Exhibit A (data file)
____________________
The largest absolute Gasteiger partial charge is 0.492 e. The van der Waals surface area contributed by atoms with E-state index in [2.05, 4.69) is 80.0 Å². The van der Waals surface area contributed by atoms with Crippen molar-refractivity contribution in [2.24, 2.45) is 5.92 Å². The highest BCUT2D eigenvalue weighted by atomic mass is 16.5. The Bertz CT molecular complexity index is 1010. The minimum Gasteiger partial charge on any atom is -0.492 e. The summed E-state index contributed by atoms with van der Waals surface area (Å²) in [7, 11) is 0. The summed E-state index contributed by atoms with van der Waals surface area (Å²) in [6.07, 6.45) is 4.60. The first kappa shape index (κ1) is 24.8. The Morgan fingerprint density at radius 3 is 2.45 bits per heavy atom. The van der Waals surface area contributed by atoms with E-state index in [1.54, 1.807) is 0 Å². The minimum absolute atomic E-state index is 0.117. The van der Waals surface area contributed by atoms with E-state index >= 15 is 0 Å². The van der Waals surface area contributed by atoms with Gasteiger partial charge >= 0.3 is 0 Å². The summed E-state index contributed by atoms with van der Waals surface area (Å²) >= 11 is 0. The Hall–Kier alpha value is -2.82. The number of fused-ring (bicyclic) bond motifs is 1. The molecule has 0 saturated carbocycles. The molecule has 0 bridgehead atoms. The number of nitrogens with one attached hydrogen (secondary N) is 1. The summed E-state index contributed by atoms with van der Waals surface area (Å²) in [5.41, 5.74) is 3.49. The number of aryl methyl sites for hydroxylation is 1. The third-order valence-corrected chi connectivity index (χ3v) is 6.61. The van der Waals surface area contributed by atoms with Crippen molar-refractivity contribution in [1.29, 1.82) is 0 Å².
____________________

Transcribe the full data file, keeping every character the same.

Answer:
The largest absolute Gasteiger partial charge is 0.492 e. The van der Waals surface area contributed by atoms with E-state index in [2.05, 4.69) is 80.0 Å². The van der Waals surface area contributed by atoms with Crippen molar-refractivity contribution in [2.24, 2.45) is 5.92 Å². The highest BCUT2D eigenvalue weighted by atomic mass is 16.5. The Bertz CT molecular complexity index is 1010. The minimum Gasteiger partial charge on any atom is -0.492 e. The summed E-state index contributed by atoms with van der Waals surface area (Å²) in [7, 11) is 0. The summed E-state index contributed by atoms with van der Waals surface area (Å²) in [6.07, 6.45) is 4.60. The first kappa shape index (κ1) is 24.8. The Morgan fingerprint density at radius 3 is 2.45 bits per heavy atom. The van der Waals surface area contributed by atoms with E-state index in [1.54, 1.807) is 0 Å². The minimum absolute atomic E-state index is 0.117. The van der Waals surface area contributed by atoms with E-state index >= 15 is 0 Å². The van der Waals surface area contributed by atoms with Gasteiger partial charge >= 0.3 is 0 Å². The summed E-state index contributed by atoms with van der Waals surface area (Å²) >= 11 is 0. The Hall–Kier alpha value is -2.82. The number of fused-ring (bicyclic) bond motifs is 1. The molecule has 0 saturated carbocycles. The molecule has 0 bridgehead atoms. The number of nitrogens with one attached hydrogen (secondary N) is 1. The summed E-state index contributed by atoms with van der Waals surface area (Å²) in [5.41, 5.74) is 3.49. The number of aryl methyl sites for hydroxylation is 1. The third-order valence-corrected chi connectivity index (χ3v) is 6.61. The van der Waals surface area contributed by atoms with Crippen molar-refractivity contribution in [1.29, 1.82) is 0 Å².